Education Week - April 13, 2016 - (Page 8)
High School Coursework Seen Falling Short
Report finds few graduates
ready for college, careers
By Catherine Gewertz
Courses as Key Barriers
More than half the students who don't
complete a college-ready course sequence-
57 percent-are short two or more requirements,
while the other 43 percent are missing just one
requirement, the study found. Science was the
subject that tripped up most of the students who
were missing two or more courses. Fully 81 percent of those students didn't take enough science
credits, or the right science classes, to meet the
three-course expectation of many colleges.
Among the students falling short of a college-ready sequence by only one class, math
and foreign language were the most frequent
stumbling blocks. Algebra 2, in particular, was
a big one: One-third of the students didn't take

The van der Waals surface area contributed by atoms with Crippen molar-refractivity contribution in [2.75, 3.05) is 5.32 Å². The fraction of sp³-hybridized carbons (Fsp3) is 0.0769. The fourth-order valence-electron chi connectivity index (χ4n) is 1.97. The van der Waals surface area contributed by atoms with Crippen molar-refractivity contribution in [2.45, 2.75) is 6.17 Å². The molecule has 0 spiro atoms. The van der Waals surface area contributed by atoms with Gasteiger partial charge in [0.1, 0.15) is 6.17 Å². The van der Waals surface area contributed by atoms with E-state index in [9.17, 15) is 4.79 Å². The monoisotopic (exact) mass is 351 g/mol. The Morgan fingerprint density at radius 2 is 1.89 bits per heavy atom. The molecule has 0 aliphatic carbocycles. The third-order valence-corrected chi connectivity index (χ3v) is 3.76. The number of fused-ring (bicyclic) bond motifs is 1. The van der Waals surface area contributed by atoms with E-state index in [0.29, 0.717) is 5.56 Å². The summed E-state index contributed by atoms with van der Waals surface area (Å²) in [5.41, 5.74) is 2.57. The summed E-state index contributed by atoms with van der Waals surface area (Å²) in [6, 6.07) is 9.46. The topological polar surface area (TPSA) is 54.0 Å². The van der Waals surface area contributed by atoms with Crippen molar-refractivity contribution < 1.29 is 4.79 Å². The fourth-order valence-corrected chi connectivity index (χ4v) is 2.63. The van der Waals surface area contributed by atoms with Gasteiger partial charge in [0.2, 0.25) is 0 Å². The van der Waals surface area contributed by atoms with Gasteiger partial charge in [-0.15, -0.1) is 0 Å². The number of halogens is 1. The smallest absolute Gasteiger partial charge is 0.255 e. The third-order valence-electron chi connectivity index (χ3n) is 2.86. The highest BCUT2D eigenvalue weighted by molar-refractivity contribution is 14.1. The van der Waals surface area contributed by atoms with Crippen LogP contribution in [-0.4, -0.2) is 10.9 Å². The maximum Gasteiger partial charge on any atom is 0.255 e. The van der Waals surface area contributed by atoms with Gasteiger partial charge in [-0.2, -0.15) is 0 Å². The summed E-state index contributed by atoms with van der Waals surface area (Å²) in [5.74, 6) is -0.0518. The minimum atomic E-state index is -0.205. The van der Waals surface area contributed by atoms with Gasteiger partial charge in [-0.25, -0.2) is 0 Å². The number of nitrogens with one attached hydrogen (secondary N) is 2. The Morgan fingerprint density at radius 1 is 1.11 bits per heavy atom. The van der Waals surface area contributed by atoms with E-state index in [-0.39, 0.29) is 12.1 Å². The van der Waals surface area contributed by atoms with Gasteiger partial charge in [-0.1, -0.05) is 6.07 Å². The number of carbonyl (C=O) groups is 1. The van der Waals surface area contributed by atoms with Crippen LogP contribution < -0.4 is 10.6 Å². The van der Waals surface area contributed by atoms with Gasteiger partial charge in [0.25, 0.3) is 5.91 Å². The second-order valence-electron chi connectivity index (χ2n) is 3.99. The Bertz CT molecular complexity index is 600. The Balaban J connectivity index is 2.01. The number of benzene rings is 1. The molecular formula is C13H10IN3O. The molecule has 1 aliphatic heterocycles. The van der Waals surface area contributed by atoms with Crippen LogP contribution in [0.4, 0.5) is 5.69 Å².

it. The students who missed that mark most
often were the ones who didn't take Algebra 1
in 8th grade, a key door-opener for higher math
A variety of policies and practices have the
potential to remedy the coursetaking patterns that are not serving students well, the
EdTrust researchers write. At the state level,
policymakers can make sure high school
graduation requirements reflect the expectations of state colleges and universities. They
can also work to articulate the requirements
students need to enter various postsecondary
At the K-12 school and district levels, administrators can analyze transcripts, course schedules, and credit policies to identify courses that
students often fail and to see which groups of
students have the most trouble accessing the
powerful combination of both college-ready
and career-ready course sequences.
Districts can also take steps to require
course sequences that reflect their state's
higher education expectations, even if
they're more rigorous than their state's
And schools can focus more intently
on postsecondary planning, instead of
helping students accrue only the credits
needed for a diploma. Schools also can
ensure that counselors and teachers are
aware of their state college and university
systems' admissions requirements.
David Hawkins, the executive director for
educational content and policy at the National
Association for College Admission Counseling, commended EdTrust for highlighting "an